The advantages to this model began with the competitive marketplace, where other marketing automation solutions were priced way beyond the reach of most SME marketing managers, and yet there was an inherent demand for something powerful and integrated. The disadvantages to this model were largely associated with the weaknesses of the buyer. If a marketing manager buys HubSpot but never gains C-level buy-in or receives necessary training to achieve implementation, the contract will probably not be renewed in the future.

Pivot Three: Agency-Led Web Lead Generation System

The history of agency strategy at HubSpot is a legend within the company, and arose out of a passionate debate between members of the executive team about whether HubSpot was better off selling against agencies or selling through agencies. What began as a test project ultimately evolved into one of the most successful sales channel launches in modern tech history. One factor that helped drive this pivot was data: As it turns out, companies that buy HubSpot through an agency are considerably more likely to keep the system over a longer period of time, in part because of the agency's presence as a positive force for progress, and also because of the high-touch advantages of the channel model.

At this stage – the third pivot of HubSpot – the company doubled down on agencies and positioned the product as a solution that, when coupled with a properly trained and certified agency partner, could generate and nurture leads for businesses. This also marked the return of the unique benefits associated with building a website on the HubSpot platform. Whereas in the early days the decision to build a website on HubSpot was mostly about the 'all-in-one' advantage, now HubSpot delivered a Content Optimization System (COS) that re-invented the entire strategic model behind website design and development.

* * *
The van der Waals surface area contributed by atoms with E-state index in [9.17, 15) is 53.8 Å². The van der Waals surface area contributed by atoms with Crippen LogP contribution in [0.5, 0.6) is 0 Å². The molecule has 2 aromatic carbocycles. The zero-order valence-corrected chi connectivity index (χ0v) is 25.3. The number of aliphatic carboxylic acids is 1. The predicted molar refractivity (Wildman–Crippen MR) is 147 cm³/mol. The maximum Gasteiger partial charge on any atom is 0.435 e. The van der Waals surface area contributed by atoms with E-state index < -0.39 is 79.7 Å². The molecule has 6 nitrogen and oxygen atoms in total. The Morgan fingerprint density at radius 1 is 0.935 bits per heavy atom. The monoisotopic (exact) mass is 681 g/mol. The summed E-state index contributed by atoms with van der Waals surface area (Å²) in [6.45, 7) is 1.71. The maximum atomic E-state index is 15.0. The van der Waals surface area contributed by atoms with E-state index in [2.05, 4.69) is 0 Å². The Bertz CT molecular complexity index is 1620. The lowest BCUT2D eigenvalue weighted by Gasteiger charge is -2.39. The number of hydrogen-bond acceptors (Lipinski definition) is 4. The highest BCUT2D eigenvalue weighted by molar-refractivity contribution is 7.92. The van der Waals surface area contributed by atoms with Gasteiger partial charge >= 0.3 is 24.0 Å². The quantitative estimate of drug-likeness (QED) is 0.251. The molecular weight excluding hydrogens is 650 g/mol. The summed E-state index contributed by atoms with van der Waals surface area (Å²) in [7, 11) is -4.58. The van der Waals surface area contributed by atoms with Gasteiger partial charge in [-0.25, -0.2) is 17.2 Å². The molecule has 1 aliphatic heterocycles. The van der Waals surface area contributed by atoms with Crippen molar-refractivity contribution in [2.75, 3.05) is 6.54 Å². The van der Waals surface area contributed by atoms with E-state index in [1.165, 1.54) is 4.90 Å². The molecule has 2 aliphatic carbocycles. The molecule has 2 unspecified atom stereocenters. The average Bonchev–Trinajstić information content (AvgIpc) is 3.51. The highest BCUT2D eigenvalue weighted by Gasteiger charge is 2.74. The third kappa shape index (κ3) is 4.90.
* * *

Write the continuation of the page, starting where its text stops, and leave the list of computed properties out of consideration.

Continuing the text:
Pivot Four: Enterprise Class Sales & Marketing Solution

Today, HubSpot has completed a fourth pivot – becoming a solution that is now embraced by leading agencies; produces cutting-edge, graphically stunning websites; and integrating with numerous third-party platforms. The key to the fourth pivot, however, was to redefine the boundaries of the company's target market. Instead of staying in the 'marketing automation' box alone, HubSpot crossed the boundary into sales, not only by integrating aggressively with and other CRM systems, but also by rolling out new technologies (Signals, for example) and expanding the inbound methodology to redefine the business process between marketing and sales in the enterprise.

At this stage, the company also recognized that its unique approach made it a powerful newcomer at the enterprise level, and that the strategy of alignment between marketing and sales uniquely positions HubSpot to penetrate this market in a manner that sets it apart from its rivals.

Throughout each pivot, however, HubSpot stayed true to its core strategic concept of inbound marketing – a category that the company essentially invented and backed up with books, white papers, guides, training resources and a free certification program among other things.

Every B2B company needs to respond to the changing marketplace today by planning and executing key pivots every few years. Keep in mind that these are not a complete about-face, but instead they represent unique chess moves designed to keep the company at the forefront, and appeal in new and unique ways to its buying audiences.

The continuing success of HubSpot proves that the power of the pivot is an essential ingredient in B2B business growth strategy today.

New Call-to-Action
Enjoying this article? Click here to subscribe.

Image Credit: imuttoo (Flickr @ Creative Commons)

All Wendt Partners clients begin with a Business Growth Assessment covering the four core focus areas essential to business growth.

Contact Us

Related Resources

Business Growth for Manufacturing and Engineering Challenger Brands

Building An Effective Inside Sales Strategy: Leveraging HubSpot Part 2

Building an Effective Inside Sales Strategy: Defining Your Process

Call us today at 877-920-GROW